House on the Slope
Changping District, China
This architectural endeavor embodies a poetic symphony of change and diversity, a dwelling that hosts three generations, a family of nine.
While the dwelling primarily cradles the two elders, it metamorphoses into a lively space during weekends, festivals, and the radiant embrace of summer, welcoming the laughter of children.
This 400-square-meter place should serve old and young, every family member, and also a place that allows humans to find solace in the company of others.
Rather than crafting a singular, imposing structure, our aim is to create a reminiscence of the intricate scenes portrayed in the paintings of Peter Bruegel, where every detail weaves its own unique story into the fabric of existence.
In a world dominated by standardized living spaces, how do we provide a realm where diverse forms, scales, and the interplay of light and shadow bring forth a rich tapestry of life? Our exploration unfolds through staggered sequences, unveiling possibilities for a living narrative that thrives on variation.
The site adjoins the contours of the sloping road, measuring 16 meters in width and exhibiting a variation in height of 1 meter.
To the east, the hutong descends an additional half meter from south to north. In our initial vision, we aspired to capture the essence of this understated yet unbroken landscape transformation and incorporate it within the new building's spatial design.
This envisioned shift would serve as the wellspring of form for the diverse array of spaces that harmonize with the site's natural character.
Adhering to the stipulated eaves height of 7.2 meters on the outward-facing façade, Two double slope volumes occupied the site.
Then, a yard was put in between, and the building naturally cleaved into three distinct sections from two parts.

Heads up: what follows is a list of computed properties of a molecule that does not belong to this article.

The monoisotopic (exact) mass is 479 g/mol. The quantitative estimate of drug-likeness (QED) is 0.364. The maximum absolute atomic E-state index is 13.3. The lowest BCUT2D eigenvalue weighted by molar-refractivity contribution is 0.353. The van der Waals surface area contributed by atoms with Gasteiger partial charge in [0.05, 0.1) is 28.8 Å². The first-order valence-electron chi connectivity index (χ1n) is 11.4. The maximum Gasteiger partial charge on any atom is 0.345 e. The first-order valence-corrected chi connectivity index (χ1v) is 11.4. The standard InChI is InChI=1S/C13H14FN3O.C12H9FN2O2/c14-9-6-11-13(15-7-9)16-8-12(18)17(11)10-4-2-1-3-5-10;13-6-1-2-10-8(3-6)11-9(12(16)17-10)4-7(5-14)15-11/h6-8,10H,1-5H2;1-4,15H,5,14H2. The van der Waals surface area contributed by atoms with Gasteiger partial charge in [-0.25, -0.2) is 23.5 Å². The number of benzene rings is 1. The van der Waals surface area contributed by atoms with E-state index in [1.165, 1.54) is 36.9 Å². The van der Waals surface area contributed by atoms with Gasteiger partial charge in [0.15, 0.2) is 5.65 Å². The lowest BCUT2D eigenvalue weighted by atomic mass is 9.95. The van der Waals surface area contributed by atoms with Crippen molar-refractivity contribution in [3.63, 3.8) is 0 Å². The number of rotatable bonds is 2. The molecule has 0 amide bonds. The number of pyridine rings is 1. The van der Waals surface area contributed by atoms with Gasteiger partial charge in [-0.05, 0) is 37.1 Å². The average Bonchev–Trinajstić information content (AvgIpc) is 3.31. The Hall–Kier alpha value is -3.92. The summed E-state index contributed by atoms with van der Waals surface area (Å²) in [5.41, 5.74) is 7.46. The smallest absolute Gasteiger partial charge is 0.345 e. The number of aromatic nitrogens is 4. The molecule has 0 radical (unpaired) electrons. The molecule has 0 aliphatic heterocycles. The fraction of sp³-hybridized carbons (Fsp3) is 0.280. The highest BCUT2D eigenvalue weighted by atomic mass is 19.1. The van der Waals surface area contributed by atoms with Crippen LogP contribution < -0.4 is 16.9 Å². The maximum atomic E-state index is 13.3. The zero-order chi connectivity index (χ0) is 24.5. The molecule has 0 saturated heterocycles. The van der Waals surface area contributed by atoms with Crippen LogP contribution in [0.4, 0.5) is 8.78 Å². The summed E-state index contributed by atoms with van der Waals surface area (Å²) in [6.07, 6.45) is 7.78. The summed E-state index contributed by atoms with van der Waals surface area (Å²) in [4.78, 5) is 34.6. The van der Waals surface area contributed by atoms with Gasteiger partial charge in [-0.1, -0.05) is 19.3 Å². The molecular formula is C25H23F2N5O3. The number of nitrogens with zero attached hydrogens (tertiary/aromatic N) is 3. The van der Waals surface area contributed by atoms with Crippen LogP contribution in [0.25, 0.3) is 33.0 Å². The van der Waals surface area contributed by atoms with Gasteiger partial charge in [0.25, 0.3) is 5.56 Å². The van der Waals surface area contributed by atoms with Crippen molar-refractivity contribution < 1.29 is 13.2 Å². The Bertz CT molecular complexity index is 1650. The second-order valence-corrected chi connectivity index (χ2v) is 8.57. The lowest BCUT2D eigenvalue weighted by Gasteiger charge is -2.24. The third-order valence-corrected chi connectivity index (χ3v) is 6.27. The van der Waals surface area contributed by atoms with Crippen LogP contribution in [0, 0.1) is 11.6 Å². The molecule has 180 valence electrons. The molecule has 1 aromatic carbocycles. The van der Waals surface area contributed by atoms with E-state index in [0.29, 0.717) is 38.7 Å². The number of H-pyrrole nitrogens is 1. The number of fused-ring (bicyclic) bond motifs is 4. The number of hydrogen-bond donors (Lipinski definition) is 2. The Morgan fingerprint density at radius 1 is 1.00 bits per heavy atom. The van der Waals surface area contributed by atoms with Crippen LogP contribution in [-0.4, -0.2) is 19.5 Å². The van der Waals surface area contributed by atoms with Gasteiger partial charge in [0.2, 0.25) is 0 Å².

It's like singing a four-beat melody while employing a three-beat drum, which gives rise to a sequence of alterations.
The central interior spaces within the courtyard were elevated, at times taking on the role of lofts, at times bathed in sunlight beneath the expansive curtain wall, evolving into a family retreat.
Adding to the allure, a tall, slender maple tree was incorporated as a living backdrop to daily life. By aligning the indoor floor levels with the outdoor height variations of the sloping site, we curated an ensemble of rooms characterized by their dynamic range of heights, resulting in a multi-tiered collection of living spaces.
Instead of the typical centralized layout found in most neighborhoods, we opted for a design featuring two primary volumes to the north and south, creating an open-air courtyard at their core.
The relatively modest room depth was strategically chosen to maximize natural light and facilitate ventilation from north to south.
This central courtyard was divided by a connecting volume, and an additional third courtyard emerged from the northeast corner.
This staggered indoor-outdoor arrangement accommodates several bedrooms on the ground floor to cater to family members of varying ages without encroaching on the primary communal areas situated on the first floor.
This house offers a unique journey through the diverse realms of indoor, outdoor, and semi-outdoor spaces, weaving a tapestry of intricate corners.
These corners contribute to the abundant density of spatial experiences, each endowed with its distinct character.
The rich and varied assortment of spaces has the potential to interconnect seamlessly with the nuances of daily life.
If architecture can reflect and be intimately experienced as a manifestation of a particular way of life, I suppose this reality is etched into these fine-grained details, a genuine expression of a specific existence.